“It is understandable that the patient groups representing people with Long COVID are concerned about a definition that could restrict access to services that are needed,” researchers said.

“In our view, the decision whether a child or young person can see a healthcare professional, access any support needed, or be referred, investigated or treated for Long COVID should be a shared decision involving the young person, their [care givers] and clinicians.”

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Peel Region reports its first confirmed case of monkeypox – CP24 Toronto's Breaking News

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Peel Region has its first confirmed case of monkeypox.

According to Peel Public Health, the person infected is an adult male in his 30s who lives in Mississauga.

The heath unit said the risk to the public remains low.

Monkeypox, which comes from the same virus family as smallpox, spreads though close contact with an infected individual. Most transmission happens through close contact with the skin lesions of monkeypox, but the virus can also be spread by large droplets or by sharing contaminated items.

To reduce risk of infection, people are advised to be cautious when engaging in intimate activities with others. Vaccination is available for high-risk contacts of cases and for those deemed at high risk of exposure to monkeypox.

Symptoms can include fever, headache, fatigue, swollen lymph nodes, and a rash/lesions, which could appear on the face or genitals and then spread to other areas.

Anyone who develops these symptoms should contact their healthcare provider and avoid close contact with others until they have improved and rash/lesions have healed.

While most people recover on their own without treatment, those who have been in close contact with someone who has tested positive for monkeypox should self-monitor for symptoms, and contact PPH to see if they are eligible for vaccination.

The Mississauga case is at least the 34th confirmed case of the disease in Ontario, with dozens more under investigation.

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Monkeypox case count rises to more than 3400 globally, WHO says – The Globe and Mail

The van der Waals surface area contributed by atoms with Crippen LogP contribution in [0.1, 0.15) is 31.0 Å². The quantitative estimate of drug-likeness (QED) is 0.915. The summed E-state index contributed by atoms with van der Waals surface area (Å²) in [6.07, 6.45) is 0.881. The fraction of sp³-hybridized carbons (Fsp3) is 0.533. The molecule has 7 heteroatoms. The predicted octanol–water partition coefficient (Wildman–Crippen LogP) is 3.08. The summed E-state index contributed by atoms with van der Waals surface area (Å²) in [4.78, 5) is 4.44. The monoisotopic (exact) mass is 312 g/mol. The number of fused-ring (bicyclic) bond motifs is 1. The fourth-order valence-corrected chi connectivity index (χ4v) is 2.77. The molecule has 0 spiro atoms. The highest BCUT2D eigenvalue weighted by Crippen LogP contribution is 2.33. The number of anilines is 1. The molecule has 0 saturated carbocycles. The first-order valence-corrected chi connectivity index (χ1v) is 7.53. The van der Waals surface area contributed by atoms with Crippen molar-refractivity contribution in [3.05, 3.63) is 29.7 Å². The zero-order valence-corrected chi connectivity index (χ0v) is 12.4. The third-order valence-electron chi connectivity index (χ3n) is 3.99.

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More than 3,400 confirmed monkeypox cases and one death were reported to the World Health Organization as of last Wednesday, with a majority of them from Europe, the agency said in an update on Monday.

WHO said that since June 17, 1,310 new cases were reported to the agency, with eight new countries reporting monkeypox cases.

Monkeypox is not yet a global health emergency, WHO ruled last week, although WHO Director-General Tedros Adhanom Ghebreyesus said he was deeply concerned about the outbreak.

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Sudbury news: Northern agencies highlight national HIV testing day | CTV News – CTV News Northern Ontario

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Monday was national HIV testing day. Officials say this year’s theme surrounds how getting tested is an act of self-care.

From clinics to self-testing kits, groups in the north say there are many options to get tested and everyone should use whichever way works best for them.

Just more than a year ago, Reseau Access Network in Sudbury teamed with Ready to Know and Get a Kit, groups that provide HIV self-testing kits at a pickup location.

Officials said it has been a huge success.

“We get a consistent number throughout each month and I can’t really divulge those figures, unfortunately, but as part of the overall study I can tell you the pickup of self-tests is a fraction of the amount of tests being ordered,” said Angel Riess, of Reseau Access Network.

“There’s actually a lot of tests being shipped to homes directly but I can confirm that they have been active and there’s a significant number of people who have chosen to engage in both programs.”

Elsewhere, the Aids Committee of North Bay and Area held a point-of-care testing clinic to mark the day.

“It’s an opportunity for us to remind everyone that getting tested is essential. If you don’t know you have HIV, you can’t take the steps to try to mitigate the possibility of spread,” said executive director Stacey Mayhall.

In addition to stopping the spread, knowing whether you are positive sooner rather than later can allow for a better quality of life.

“HIV is not a death sentence that it used to be,” said Riess.

“There have been advances in testing and medication and people can live long, healthy lives living with HIV.”